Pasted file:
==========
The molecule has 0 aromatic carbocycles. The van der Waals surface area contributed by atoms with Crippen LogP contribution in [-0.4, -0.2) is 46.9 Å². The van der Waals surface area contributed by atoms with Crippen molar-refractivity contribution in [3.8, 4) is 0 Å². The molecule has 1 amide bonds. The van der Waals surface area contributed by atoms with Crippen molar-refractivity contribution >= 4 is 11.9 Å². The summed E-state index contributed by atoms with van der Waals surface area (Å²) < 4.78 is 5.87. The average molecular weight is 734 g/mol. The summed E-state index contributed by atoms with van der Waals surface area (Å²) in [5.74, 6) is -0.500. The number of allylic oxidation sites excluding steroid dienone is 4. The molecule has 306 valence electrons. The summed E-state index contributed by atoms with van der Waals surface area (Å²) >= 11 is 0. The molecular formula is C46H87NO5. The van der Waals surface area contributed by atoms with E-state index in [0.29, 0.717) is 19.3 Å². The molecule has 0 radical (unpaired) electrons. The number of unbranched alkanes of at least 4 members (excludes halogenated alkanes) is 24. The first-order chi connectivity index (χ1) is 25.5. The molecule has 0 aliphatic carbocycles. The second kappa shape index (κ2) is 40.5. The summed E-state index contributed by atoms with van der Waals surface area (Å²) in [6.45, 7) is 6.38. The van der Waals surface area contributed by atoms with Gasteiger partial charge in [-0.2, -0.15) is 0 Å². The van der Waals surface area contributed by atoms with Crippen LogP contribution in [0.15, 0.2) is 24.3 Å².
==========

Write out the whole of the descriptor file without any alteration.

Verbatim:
The molecule has 0 aromatic carbocycles. The van der Waals surface area contributed by atoms with Crippen LogP contribution in [-0.4, -0.2) is 46.9 Å². The van der Waals surface area contributed by atoms with Crippen molar-refractivity contribution in [3.8, 4) is 0 Å². The molecule has 1 amide bonds. The van der Waals surface area contributed by atoms with Crippen molar-refractivity contribution >= 4 is 11.9 Å². The summed E-state index contributed by atoms with van der Waals surface area (Å²) < 4.78 is 5.87. The average molecular weight is 734 g/mol. The summed E-state index contributed by atoms with van der Waals surface area (Å²) in [5.74, 6) is -0.500. The number of allylic oxidation sites excluding steroid dienone is 4. The molecule has 306 valence electrons. The summed E-state index contributed by atoms with van der Waals surface area (Å²) >= 11 is 0. The molecular formula is C46H87NO5. The van der Waals surface area contributed by atoms with E-state index in [0.29, 0.717) is 19.3 Å². The molecule has 0 radical (unpaired) electrons. The number of unbranched alkanes of at least 4 members (excludes halogenated alkanes) is 24. The first-order chi connectivity index (χ1) is 25.5. The molecule has 0 aliphatic carbocycles. The second kappa shape index (κ2) is 40.5. The summed E-state index contributed by atoms with van der Waals surface area (Å²) in [6.45, 7) is 6.38. The van der Waals surface area contributed by atoms with Gasteiger partial charge in [-0.2, -0.15) is 0 Å². The van der Waals surface area contributed by atoms with Crippen LogP contribution in [0.15, 0.2) is 24.3 Å².